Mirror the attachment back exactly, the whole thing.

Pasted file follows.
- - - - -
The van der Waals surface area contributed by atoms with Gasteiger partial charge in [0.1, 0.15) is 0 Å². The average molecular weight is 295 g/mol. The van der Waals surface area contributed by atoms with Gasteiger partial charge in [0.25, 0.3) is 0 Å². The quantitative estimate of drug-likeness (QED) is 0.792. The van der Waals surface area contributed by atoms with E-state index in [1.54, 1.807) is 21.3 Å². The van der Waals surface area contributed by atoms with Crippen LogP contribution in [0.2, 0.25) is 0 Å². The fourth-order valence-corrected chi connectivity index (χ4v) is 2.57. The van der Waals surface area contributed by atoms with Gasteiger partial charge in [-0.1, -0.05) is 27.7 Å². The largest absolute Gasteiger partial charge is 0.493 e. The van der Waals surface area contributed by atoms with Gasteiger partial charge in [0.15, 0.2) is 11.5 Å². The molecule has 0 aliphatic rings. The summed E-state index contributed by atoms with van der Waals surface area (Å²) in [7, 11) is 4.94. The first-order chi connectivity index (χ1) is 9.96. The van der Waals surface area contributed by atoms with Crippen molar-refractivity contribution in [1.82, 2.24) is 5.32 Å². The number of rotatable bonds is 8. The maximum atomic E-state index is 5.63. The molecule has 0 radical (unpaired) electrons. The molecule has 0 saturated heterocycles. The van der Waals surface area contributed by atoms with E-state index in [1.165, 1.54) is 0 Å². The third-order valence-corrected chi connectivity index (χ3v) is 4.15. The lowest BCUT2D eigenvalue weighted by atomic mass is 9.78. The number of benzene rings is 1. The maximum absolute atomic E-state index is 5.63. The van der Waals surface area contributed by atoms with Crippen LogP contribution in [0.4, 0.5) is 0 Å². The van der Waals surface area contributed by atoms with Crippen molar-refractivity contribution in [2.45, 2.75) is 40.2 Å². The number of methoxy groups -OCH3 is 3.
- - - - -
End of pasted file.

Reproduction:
The van der Waals surface area contributed by atoms with Gasteiger partial charge in [0.1, 0.15) is 0 Å². The average molecular weight is 295 g/mol. The van der Waals surface area contributed by atoms with Gasteiger partial charge in [0.25, 0.3) is 0 Å². The quantitative estimate of drug-likeness (QED) is 0.792. The van der Waals surface area contributed by atoms with E-state index in [1.54, 1.807) is 21.3 Å². The van der Waals surface area contributed by atoms with Crippen LogP contribution in [0.2, 0.25) is 0 Å². The fourth-order valence-corrected chi connectivity index (χ4v) is 2.57. The van der Waals surface area contributed by atoms with Gasteiger partial charge in [-0.1, -0.05) is 27.7 Å². The largest absolute Gasteiger partial charge is 0.493 e. The van der Waals surface area contributed by atoms with Gasteiger partial charge in [0.15, 0.2) is 11.5 Å². The molecule has 0 aliphatic rings. The summed E-state index contributed by atoms with van der Waals surface area (Å²) in [7, 11) is 4.94. The first-order chi connectivity index (χ1) is 9.96. The van der Waals surface area contributed by atoms with Crippen molar-refractivity contribution in [1.82, 2.24) is 5.32 Å². The number of rotatable bonds is 8. The maximum atomic E-state index is 5.63. The molecule has 0 radical (unpaired) electrons. The molecule has 0 saturated heterocycles. The van der Waals surface area contributed by atoms with E-state index in [1.165, 1.54) is 0 Å². The third-order valence-corrected chi connectivity index (χ3v) is 4.15. The lowest BCUT2D eigenvalue weighted by atomic mass is 9.78. The number of benzene rings is 1. The maximum absolute atomic E-state index is 5.63. The van der Waals surface area contributed by atoms with Crippen LogP contribution in [0.4, 0.5) is 0 Å². The van der Waals surface area contributed by atoms with Crippen molar-refractivity contribution in [2.45, 2.75) is 40.2 Å². The number of methoxy groups -OCH3 is 3.